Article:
The Governor of the Bank of England has admitted that he and his colleagues should have done more to avert the banking crisis.
Sir Mervyn King said they should have "shouted from the rooftops" that banks had been allowed to borrow and lend too much.
He said he sympathised with those who felt angry about the factors that sparked the deep recession and led to the loss of one million jobs.
To many of you, this will seem deeply unfair, and it is. I can understand why so many people are angry.
He also said the Bank should have done more to convince the Government to recapitalise banks sooner and said a decision to take away the power of regulation from the Bank in 1997 returned "to haunt us".
Sir Mervyn also urged the Government not to delay reforming the financial sector, with a new Financial Policy Committee set to take control of regulating the City next year.
He said that further reform was "essential" and called on ministers to bring in the Independent Commission on Banking's recommendations to force banks to separate their retail and investment banking arms "sooner rather than later".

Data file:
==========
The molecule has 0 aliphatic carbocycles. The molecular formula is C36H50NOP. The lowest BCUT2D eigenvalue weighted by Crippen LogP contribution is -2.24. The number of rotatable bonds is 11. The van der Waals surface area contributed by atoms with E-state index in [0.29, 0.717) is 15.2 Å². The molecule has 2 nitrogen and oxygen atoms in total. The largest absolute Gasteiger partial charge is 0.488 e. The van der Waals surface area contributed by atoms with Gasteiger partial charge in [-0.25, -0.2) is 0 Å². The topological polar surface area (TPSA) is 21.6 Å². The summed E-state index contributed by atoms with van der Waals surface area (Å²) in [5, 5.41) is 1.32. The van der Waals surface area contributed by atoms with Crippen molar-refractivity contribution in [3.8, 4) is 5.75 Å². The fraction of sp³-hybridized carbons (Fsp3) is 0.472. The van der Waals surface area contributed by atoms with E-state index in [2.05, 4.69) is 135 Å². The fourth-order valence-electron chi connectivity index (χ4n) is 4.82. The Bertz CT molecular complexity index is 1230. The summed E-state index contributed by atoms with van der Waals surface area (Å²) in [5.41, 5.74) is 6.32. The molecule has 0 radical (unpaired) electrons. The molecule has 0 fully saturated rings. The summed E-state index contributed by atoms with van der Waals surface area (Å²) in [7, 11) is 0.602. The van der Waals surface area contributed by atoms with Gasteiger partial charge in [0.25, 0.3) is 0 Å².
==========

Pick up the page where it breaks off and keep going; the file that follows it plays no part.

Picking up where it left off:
He insisted the Bank was still "up to the task" of regulating the City.
The Bank's new Financial Policy Committee will have the power to step in and prevent a hangover by taking away the punchbowl just as the party in the financial system is getting going. That won't make us popular among bankers, politicians and even at times some of you, and it's not supposed to. But it will, I hope, reflect the trust and confidence that the citizens of this country can place in the Old Lady of Threadneedle Street.
Sir Mervyn said there had been a "failure of imagination" to appreciate that some of the biggest banks, such as Royal Bank of Scotland and Lloyds, could need a bail-out.
He claimed this was partly because there had been no boom or period of high inflation to suggest a crash.
Mervyn King's former colleagues have wasted no time in criticising their ex boss.
Andrew Sentance, who served on the Bank of England's Monetary Policy Commitee (MPC) until May last year, feels Sir Mervyn made mistakes.
David Blanchflower, who was a member of the MPC until 2009, went further by calling for major changes at the Bank.
Sir Mervyn admitted that the present crisis was "far from over", with the eurozone debt crisis ever looming, the UK's economy not back to health yet and inflation still too high.
He added that dealing with the consequences of our "bad banking situation" is likely to be "a long, slow process" and "the crisis has cast a long shadow".